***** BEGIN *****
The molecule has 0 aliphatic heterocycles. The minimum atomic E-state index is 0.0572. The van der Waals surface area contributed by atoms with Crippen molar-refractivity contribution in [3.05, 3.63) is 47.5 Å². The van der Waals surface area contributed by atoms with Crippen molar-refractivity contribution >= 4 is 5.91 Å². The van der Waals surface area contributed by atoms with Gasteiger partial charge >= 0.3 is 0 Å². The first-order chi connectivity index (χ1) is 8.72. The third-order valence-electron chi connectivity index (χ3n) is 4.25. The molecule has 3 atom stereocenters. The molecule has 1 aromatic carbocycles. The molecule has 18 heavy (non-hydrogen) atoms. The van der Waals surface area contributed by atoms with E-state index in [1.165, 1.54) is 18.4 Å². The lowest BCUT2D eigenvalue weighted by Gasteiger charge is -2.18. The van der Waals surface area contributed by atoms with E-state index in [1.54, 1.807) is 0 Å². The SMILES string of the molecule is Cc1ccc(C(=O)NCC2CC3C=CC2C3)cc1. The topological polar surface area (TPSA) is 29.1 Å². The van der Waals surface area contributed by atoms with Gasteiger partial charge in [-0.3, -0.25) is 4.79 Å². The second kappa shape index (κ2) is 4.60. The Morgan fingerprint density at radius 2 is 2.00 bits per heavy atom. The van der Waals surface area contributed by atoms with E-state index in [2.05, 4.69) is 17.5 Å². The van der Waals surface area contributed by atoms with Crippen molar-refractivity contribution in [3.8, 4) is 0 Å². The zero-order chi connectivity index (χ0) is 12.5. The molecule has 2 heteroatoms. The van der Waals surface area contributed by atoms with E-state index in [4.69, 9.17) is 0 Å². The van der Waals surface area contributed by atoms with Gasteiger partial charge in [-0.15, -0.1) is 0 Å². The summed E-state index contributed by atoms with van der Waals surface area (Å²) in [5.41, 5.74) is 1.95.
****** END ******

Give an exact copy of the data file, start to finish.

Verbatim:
The molecule has 0 aliphatic heterocycles. The minimum atomic E-state index is 0.0572. The van der Waals surface area contributed by atoms with Crippen molar-refractivity contribution in [3.05, 3.63) is 47.5 Å². The van der Waals surface area contributed by atoms with Crippen molar-refractivity contribution >= 4 is 5.91 Å². The van der Waals surface area contributed by atoms with Gasteiger partial charge >= 0.3 is 0 Å². The first-order chi connectivity index (χ1) is 8.72. The third-order valence-electron chi connectivity index (χ3n) is 4.25. The molecule has 3 atom stereocenters. The molecule has 1 aromatic carbocycles. The molecule has 18 heavy (non-hydrogen) atoms. The van der Waals surface area contributed by atoms with E-state index in [1.165, 1.54) is 18.4 Å². The lowest BCUT2D eigenvalue weighted by Gasteiger charge is -2.18. The van der Waals surface area contributed by atoms with E-state index in [1.54, 1.807) is 0 Å². The SMILES string of the molecule is Cc1ccc(C(=O)NCC2CC3C=CC2C3)cc1. The topological polar surface area (TPSA) is 29.1 Å². The van der Waals surface area contributed by atoms with Gasteiger partial charge in [-0.3, -0.25) is 4.79 Å². The second kappa shape index (κ2) is 4.60. The Morgan fingerprint density at radius 2 is 2.00 bits per heavy atom. The van der Waals surface area contributed by atoms with E-state index in [2.05, 4.69) is 17.5 Å². The van der Waals surface area contributed by atoms with Crippen molar-refractivity contribution in [3.8, 4) is 0 Å². The zero-order chi connectivity index (χ0) is 12.5. The molecule has 2 heteroatoms. The van der Waals surface area contributed by atoms with E-state index in [4.69, 9.17) is 0 Å². The van der Waals surface area contributed by atoms with Gasteiger partial charge in [-0.15, -0.1) is 0 Å². The summed E-state index contributed by atoms with van der Waals surface area (Å²) in [5.41, 5.74) is 1.95.